In 1967 at the height of the U.S.–Soviet nuclear arms race, the U.S. nuclear stockpile totaled 31,255 weapons of all types. Today, that number stands at just 6,550. Although the U.S. has deactivated and destroyed 25,000 nuclear weapons, their legacy is still very much alive.

Nuclear weapons were developed and produced at more than one hundred sites during the Cold War. Cleanup began in 1989, and EM has completed cleanup at 91 of 107 nuclear sites, Still, according to the GAO, “but 16 remain, some of which are the most challenging to address.” 

EM relies primarily on individual sites to locally negotiate cleanup activities and establish priorities. GAO’s analysis of DOE documents identified instances of decisions involving billions of dollars where such an approach did not always balance overall risks and costs. For example, two EM sites had plans to treat similar radioactive tank waste differently, and the costs at one site—Hanford—may be tens of billions more than those at the other site. 

Each of the 16 cleanup sites sets its own priorities, which makes it hard to ensure that the greatest health and environmental risks are addressed first.
This is not consistent with recommendations by GAO and others over the last two decades that EM develop national priorities to balance risks and costs across and within its sites. 

By far the most expensive site to clean up is the Hanford site, which manufactured nuclear material for use in nuclear weapons during the Cold War. In 2017, the DoE estimated site cleanup costs at $141 billion.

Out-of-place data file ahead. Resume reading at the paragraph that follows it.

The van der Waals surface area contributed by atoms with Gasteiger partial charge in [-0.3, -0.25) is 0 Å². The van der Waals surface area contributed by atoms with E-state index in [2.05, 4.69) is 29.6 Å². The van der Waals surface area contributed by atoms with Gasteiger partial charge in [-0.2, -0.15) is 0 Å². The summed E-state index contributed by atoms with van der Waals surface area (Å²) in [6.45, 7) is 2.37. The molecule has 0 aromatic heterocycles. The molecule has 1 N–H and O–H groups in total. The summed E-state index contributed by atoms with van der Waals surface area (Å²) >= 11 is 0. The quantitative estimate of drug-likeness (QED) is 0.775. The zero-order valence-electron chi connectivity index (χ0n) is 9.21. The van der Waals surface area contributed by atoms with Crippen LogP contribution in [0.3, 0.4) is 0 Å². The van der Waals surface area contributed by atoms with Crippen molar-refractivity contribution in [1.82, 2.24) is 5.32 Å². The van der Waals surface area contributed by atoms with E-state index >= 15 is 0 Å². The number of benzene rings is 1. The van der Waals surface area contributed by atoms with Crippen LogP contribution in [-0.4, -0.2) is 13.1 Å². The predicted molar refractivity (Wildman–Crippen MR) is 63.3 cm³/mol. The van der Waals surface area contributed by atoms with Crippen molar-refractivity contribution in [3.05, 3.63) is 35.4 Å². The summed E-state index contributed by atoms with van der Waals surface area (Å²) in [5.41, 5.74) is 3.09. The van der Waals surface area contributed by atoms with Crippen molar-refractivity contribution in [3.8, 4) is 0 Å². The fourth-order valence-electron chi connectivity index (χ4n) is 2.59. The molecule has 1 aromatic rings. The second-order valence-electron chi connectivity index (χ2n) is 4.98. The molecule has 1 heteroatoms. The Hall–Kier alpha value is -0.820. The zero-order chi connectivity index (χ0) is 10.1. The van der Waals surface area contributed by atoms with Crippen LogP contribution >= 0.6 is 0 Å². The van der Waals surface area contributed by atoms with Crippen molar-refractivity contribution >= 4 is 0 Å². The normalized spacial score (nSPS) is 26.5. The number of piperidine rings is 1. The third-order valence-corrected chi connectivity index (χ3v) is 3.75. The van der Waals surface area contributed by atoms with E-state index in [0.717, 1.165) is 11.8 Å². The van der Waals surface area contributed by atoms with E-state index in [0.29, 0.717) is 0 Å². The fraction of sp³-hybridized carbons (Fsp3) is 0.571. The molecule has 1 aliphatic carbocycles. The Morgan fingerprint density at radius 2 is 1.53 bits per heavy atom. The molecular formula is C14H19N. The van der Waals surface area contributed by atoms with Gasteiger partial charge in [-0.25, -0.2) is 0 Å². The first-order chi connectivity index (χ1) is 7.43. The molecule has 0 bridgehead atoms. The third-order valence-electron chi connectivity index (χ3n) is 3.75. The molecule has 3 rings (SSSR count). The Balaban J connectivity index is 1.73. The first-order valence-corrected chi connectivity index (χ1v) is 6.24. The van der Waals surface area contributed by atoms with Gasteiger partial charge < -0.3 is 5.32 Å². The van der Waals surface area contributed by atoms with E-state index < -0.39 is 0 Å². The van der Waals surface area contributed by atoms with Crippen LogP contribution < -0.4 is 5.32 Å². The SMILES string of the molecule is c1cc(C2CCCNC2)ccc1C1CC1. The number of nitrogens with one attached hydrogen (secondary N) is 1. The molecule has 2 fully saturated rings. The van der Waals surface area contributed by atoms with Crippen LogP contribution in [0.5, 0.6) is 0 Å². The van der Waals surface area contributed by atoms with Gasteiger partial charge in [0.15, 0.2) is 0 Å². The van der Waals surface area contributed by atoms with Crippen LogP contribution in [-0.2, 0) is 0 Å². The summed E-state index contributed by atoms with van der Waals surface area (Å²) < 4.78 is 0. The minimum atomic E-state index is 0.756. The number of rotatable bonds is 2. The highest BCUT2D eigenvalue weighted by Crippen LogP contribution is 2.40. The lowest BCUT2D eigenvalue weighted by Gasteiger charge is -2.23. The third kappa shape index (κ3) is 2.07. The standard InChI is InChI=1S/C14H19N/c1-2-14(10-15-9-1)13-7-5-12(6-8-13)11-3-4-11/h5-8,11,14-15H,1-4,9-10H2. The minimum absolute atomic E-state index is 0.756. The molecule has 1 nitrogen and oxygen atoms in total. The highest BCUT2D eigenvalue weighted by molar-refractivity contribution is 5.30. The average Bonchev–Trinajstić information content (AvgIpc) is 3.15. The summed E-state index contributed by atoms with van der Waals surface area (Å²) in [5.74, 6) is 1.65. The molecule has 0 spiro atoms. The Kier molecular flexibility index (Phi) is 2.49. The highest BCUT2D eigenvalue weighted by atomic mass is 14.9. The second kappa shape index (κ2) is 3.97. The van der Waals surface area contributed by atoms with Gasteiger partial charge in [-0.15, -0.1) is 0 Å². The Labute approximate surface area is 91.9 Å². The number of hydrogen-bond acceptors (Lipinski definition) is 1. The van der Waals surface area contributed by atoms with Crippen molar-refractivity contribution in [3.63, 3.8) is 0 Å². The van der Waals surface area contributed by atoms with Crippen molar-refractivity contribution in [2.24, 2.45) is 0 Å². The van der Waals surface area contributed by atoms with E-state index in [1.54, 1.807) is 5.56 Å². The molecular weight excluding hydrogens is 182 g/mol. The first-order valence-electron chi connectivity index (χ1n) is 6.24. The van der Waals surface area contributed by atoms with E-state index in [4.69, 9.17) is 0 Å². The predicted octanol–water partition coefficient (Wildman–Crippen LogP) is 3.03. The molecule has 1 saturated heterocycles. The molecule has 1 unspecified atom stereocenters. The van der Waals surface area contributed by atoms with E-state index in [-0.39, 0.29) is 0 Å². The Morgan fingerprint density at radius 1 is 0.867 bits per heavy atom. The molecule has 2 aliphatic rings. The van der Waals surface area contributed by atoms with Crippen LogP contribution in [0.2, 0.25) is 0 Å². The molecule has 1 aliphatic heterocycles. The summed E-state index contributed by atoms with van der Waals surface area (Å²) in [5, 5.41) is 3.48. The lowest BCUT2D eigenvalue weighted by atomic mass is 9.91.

Environmental liabilities are high risk because they have been growing for the past 20 years and will likely keep increasing.

EM has not developed a program-wide strategy that determines priority sites. Instead, it continues to prioritize and fund cleanup activities by individual site. Without a strategy that sets national priorities, EM lacks assurance that it is making the most cost-effective cleanup decisions across its sites.

The GAO is made three recommendations to DOE: (1) develop a program-wide strategy that outlines how it will balance risks and costs across sites; (2) submit its mandated annual cleanup report that meets all requirements; and (3) disclose the funding needed to meet all scheduled milestones called for in compliance agreements, either in required annual reports or other supplemental budget materials.

Handbook on Managing Emerging Contaminants

The term “emerging contaminants” and its multiple variants has come to refer to unregulated compounds discovered in the environment that are also found to represent a potential threat to human and ecological receptors. Such contaminants create unique and considerable challenges as the push to address them typically outpaces the understanding of their toxicity, their need for regulation, their occurrence, and techniques for treating the environmental media they affect.

Unregulated compounds that could be potential issues continually surface as detection technology improves, driving the need to more quickly evolve our understanding, technology, and appropriate response options to address them. It is clear that conquering this challenge will play a role in protecting our quality of life.

In Emerging Contaminants Handbook, published by CRC Press, editors Caitlin H. Bell, Margaret Gentile, Erica Kalve, Ian Ross, and John Horst review the latest insights on emerging contaminant occurrence, regulation, characterization, and treatment techniques. The goal is to serve as a primer for deepening your emerging contaminant acumen in navigating their management where they may be encountered.